September 7, 2018 at 7:00 am 5 comments

Adaptive Parsons problems, and the role of SES and Gesture in learning computing: ICER 2018 Preview

 

Next week is the 2018 International Computing Education Research Conference in Espoo, Finland. The proceedings are (as of this writing) available here: https://dl.acm.org/citation.cfm?id=3230977. Our group has three papers in the 28 accepted this year.

“Evaluating the efficiency and effectiveness of adaptive Parsons problems” by Barbara Ericson, Jim Foley, and Jochen (“Jeff”) Rick

These are the final studies from Barb Ericson’s dissertation (I blogged about her defense here). In her experiment, she compared four conditions: Students learning through writing code, through fixing code, through solving Parsons problems, and through solving her new adaptive Parsons problems. She had a control group this time (different from her Koli Calling paper) that did turtle graphics between the pre-test and post-test, so that she could be sure that there wasn’t just a testing effect of pre-test followed by a post-test. The bottom line was basically what she predicted: Learning did occur, with no significant difference between treatment groups, but the Parsons problems groups took less time. Our ebooks now include some of her adaptive Parsons problems, so she can compare performance across many students on adaptive and non-adaptive forms of the same problem. She finds that students solve the problems more and with fewer trials on the adaptive problems. So, adaptive Parsons problems lead to the same amount of learning, in less time, with fewer failures. (Failures matter, since self-efficacy is a big deal in computer science education.)

“Socioeconomic status and Computer science achievement: Spatial ability as a mediating variable in a novel model of understanding” by Miranda Parker, Amber Solomon, Brianna Pritchett, David Illingworth, Lauren Margulieux, and Mark Guzdial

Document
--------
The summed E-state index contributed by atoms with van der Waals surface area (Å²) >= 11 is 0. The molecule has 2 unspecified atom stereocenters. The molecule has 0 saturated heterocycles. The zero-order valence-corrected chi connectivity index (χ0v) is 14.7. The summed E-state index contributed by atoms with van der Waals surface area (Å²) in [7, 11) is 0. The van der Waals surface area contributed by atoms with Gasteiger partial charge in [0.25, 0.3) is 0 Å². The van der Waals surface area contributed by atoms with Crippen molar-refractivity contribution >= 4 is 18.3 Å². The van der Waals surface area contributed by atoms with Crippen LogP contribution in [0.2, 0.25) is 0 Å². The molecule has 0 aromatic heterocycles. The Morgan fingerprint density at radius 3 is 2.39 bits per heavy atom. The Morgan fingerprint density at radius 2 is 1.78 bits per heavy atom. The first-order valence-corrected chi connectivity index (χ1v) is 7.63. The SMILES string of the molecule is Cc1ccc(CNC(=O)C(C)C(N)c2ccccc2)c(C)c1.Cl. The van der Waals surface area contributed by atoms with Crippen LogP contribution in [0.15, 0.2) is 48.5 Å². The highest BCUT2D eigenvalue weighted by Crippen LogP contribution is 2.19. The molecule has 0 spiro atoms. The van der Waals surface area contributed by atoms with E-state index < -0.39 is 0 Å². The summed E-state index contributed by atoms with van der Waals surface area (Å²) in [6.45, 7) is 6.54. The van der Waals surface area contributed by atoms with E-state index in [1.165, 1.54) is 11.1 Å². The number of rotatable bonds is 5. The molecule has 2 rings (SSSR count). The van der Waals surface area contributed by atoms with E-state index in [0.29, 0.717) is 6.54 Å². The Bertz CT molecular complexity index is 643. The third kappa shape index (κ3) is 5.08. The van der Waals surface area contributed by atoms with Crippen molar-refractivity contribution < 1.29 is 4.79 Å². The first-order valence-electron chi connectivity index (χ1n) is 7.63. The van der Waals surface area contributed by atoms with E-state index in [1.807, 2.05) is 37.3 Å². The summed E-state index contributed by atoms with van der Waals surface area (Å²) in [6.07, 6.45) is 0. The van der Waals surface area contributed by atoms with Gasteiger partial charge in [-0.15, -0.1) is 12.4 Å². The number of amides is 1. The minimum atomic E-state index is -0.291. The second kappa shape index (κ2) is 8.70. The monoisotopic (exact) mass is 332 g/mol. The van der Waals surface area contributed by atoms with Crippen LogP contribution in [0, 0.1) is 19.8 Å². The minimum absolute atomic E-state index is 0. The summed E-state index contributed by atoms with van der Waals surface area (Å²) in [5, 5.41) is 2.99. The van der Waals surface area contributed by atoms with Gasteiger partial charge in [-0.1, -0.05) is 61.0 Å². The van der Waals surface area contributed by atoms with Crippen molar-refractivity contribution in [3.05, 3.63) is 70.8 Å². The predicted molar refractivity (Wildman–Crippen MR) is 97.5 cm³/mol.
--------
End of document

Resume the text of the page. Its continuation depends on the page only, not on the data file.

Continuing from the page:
(Link to last version I reviewed.)

This study is a response to the paper Steve Cooper presented at ICER 2015 (see blog post here), where they found that spatial reasoning training erased performance differences between higher and lower socioeconomic status (SES) students, while the comparison class had higher-SES students performing better than lower-SES students. Miranda and Amber wanted to test this relationship at a larger scale.

Why should wealthier students do better in CS? The most common reason I’ve heard is that wealthier students have more opportunities to study CS — they have greater access. Sometimes that’s called preparatory privilege.

Miranda and Amber and their team wanted to test whether access is really the right intermediate variable. They gave students at two different Universities four tests:

  • Part of Miranda’s SCS1 to measure performance in CS.
  • A standardized test of SES.
  • A test of spatial reasoning.
  • A survey about the amount of access they had to CS education, e.g., formal classes, code clubs, summer camps, etc.

David and Lauren did the factor analysis and structural equation modeling to compare two hypotheses: Does higher SES lead to greater access which leads to greater success in CS, or does higher SES lead to higher spatial reasoning which leads to greater success in CS? Neither hypothesis accounted for a significant amount of the differences in CS performance, but the spatial reasoning model did better than the access model.